Erst Corona, dann der Ukraine-Krieg. Viele Rohstoffe sind dieses Jahr richtig teuer geworden. Vor allem Energiepreise sind regelrecht explodiert. “Die Karten wurden dieses Jahr komplett neu gemischt. Gerade ab März sind die Preise durch die Decke geschossen - egal ob Metalle, Energie-Rohstoffe, Edelmetalle, Industriemetalle Agrar-Rohstoffe. Denn die Marktteilnehmer wussten nicht, was genau passieren wird”, sagt Michael Blumenroth im Rohstoff-Talk. Gold hat zum Jahresende wieder angezogen und tendiert um die Marke von 1.800 US-Dollar. Ist das Edelmetall interessanter geworden? “Wir sehen Gold momentan bei 1.850 US-Dollar je Feinunze. Wir sehen aber auch die Möglichkeit, dass es mehr werden kann - vor allem in der zweiten Jahreshälfte 2023”, so der Rohstoffexperte von der Deutschen Bank. Blumenroth schaut zudem auf den Ölpreis ("hat leider für uns Verbraucher Potential nach oben") und Erdgas ("ist ein großes Problem - die Preise bleiben hoch"). Alle Details im Interview von Inside Wirtschaft-Chefredakteur Manuel Koch an der Frankfurter Börse und mehr Infos auch auf https://www.xetra-gold.com
Resulta que se gradúa en una de las escuelas de negocios más prestigiosas del mundo, la London School of Economics.Resulta lo ficha el Deutsche Bank y logra trabajar en uno de los centros financieros de referencia como es la City de Londres.Resulta que se dedica a ayudar a empresas para salir a bolsa.Y resulta que, yendo todo como un tiro, da un giro profesional a su vida que le acaba llevando al marketing on line.Y, sin embargo, decide dar un giro a su vida y dedicarse a algo que comenzaba a funcionar pero que aún estaba en pañales, el márketing on line.Fue una apuesta ganadora porque hoy, Óscar Feito y su Academia de Márketin On Line son un referente en el mundo.Descubre cómo comenzó todo y cuáles son sus principios para triunfar en el márketing on line.Esto es Créeme lo que te digo, espisodio, 112.
Dr. Marion Laboure is a senior economist and market strategist at Deutsche Bank, a lecturer at Harvard University, and a recognized expert in financial technology. In addition to designing her own financial technologies course at Harvard University, she speaks extensively about payment systems, blockchain, and digital currencies at conferences and seminars. Holding a Ph.D. from ENS, her latest book is titled Democratizing Finance: The Radical Promise of Fintech.
In der heutigen Folge „Alles auf Aktien“ sprechen die Finanzjournalisten Daniel Eckert und Holger Zschäpitz über eine Zinsbombe aus dem Fernen Osten, bombastische Zahlen bei Nike und die Bionik-Chance des Jahrhunderts. Außerdem geht es um Deutsche Bank, Munich Re, Allianz, Commerzbank, Vonovia, Aroundtown, LEG Immobilien, Nippon Sanso, Itochu, Rohm, Fanuc, JVCKennwood, Tamura Corp, Monega Innovation Fonds (WKN: 532102), MSCI Japan (WKN: LYX0YC), iShares MSCI Japan Small Cap (WKN: A0Q1YX), Vaneck Bionic Engineering (IE0005TF96I9) Dexcom, Stryker, Medtronic, Zimmer Biomet Holdings, Sonova, Straumann, Edwards Lifescience, Insulet, Inspire Medical Systems und Smith & Nephew. Wir freuen uns an Feedback über email@example.com. Disclaimer: Die im Podcast besprochenen Aktien und Fonds stellen keine spezifischen Kauf- oder Anlage-Empfehlungen dar. Die Moderatoren und der Verlag haften nicht für etwaige Verluste, die aufgrund der Umsetzung der Gedanken oder Ideen entstehen. Für alle, die noch mehr wissen wollen: Holger Zschäpitz können Sie jede Woche im Finanz- und Wirtschaftspodcast "Deffner&Zschäpitz" hören. Impressum: https://www.welt.de/services/article7893735/Impressum.html Datenschutz: https://www.welt.de/services/article157550705/Datenschutzerklaerung-WELT-DIGITAL.html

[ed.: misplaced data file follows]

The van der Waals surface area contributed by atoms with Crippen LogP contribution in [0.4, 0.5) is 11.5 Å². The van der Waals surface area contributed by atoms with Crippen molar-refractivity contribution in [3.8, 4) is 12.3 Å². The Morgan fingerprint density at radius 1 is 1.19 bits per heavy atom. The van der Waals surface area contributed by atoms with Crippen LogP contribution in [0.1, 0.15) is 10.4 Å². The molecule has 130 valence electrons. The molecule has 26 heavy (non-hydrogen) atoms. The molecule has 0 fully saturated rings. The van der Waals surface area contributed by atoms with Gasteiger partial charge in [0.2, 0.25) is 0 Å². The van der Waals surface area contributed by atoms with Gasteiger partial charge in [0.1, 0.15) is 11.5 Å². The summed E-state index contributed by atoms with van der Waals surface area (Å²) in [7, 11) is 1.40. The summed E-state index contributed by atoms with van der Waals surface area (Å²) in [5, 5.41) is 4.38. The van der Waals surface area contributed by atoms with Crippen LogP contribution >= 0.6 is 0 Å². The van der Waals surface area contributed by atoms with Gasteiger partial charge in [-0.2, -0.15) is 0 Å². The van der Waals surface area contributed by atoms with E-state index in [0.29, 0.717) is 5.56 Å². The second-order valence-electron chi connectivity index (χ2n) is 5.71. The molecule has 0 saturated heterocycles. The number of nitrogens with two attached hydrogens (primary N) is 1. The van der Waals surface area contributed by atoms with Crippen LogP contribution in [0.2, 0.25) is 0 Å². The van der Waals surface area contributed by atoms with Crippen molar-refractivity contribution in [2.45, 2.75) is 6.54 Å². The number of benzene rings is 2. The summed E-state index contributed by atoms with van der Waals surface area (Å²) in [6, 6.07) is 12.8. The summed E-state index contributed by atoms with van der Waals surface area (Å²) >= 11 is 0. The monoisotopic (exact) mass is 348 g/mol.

➤ Elon Musk polls Twitter users on whether he should step down as the head of Twitter ➤ Additional reporting on possible Tesla factory in Mexico ➤ Tesla hits Giga Berlin production milestone ➤ More incentives added in China ➤ Oppenheimer downgrades TSLA stock ➤ Deutsche Bank issues TSLA note ➤ New FSD Beta update rolling out to employees ➤ Tesla hits solar milestone ➤ Treasury Department comments on EV credit ➤ Toyota comments on EVs ➤ Starlink passes 1M subscribers Shareloft: https://www.shareloft.com Twitter: https://www.twitter.com/teslapodcast Patreon: https://www.patreon.com/tesladailypodcast Tesla Referral: https://ts.la/robert47283 Executive producer Jeremy Cooke Executive producer Troy Cherasaro Executive producer Andre/Maria Kent Executive producer Jessie Chimni Executive producer Michael Pastrone Executive producer Richard Del Maestro Executive producer John Beans Music by Evan Schaeffer Disclosure: Rob Maurer is long TSLA stock & derivatives
Tu and Lei start out the podcast with a discussion on rumors of Ford building a battery factory that CATL would use to fab cells for Ford vehicles. This evolves into broader discussion about CATL & Huawei's ambitions.Lei then talks the broader China economy for 2023 and how exports will likely continue to be strong next year.Tu and Lei move the pod over to Li Auto's ambition and current sales of the L8/L9. Tu and Lei then discuss some of the topics they discussed for their Deutsche Bank investor call including how they would rank who would be the most successful in 2023 out of ABB (Audi, Bimmer, Benz).Tu ends this pod with a brief update on the product rollout for XPeng in 2023 with three new or refreshed products on their way.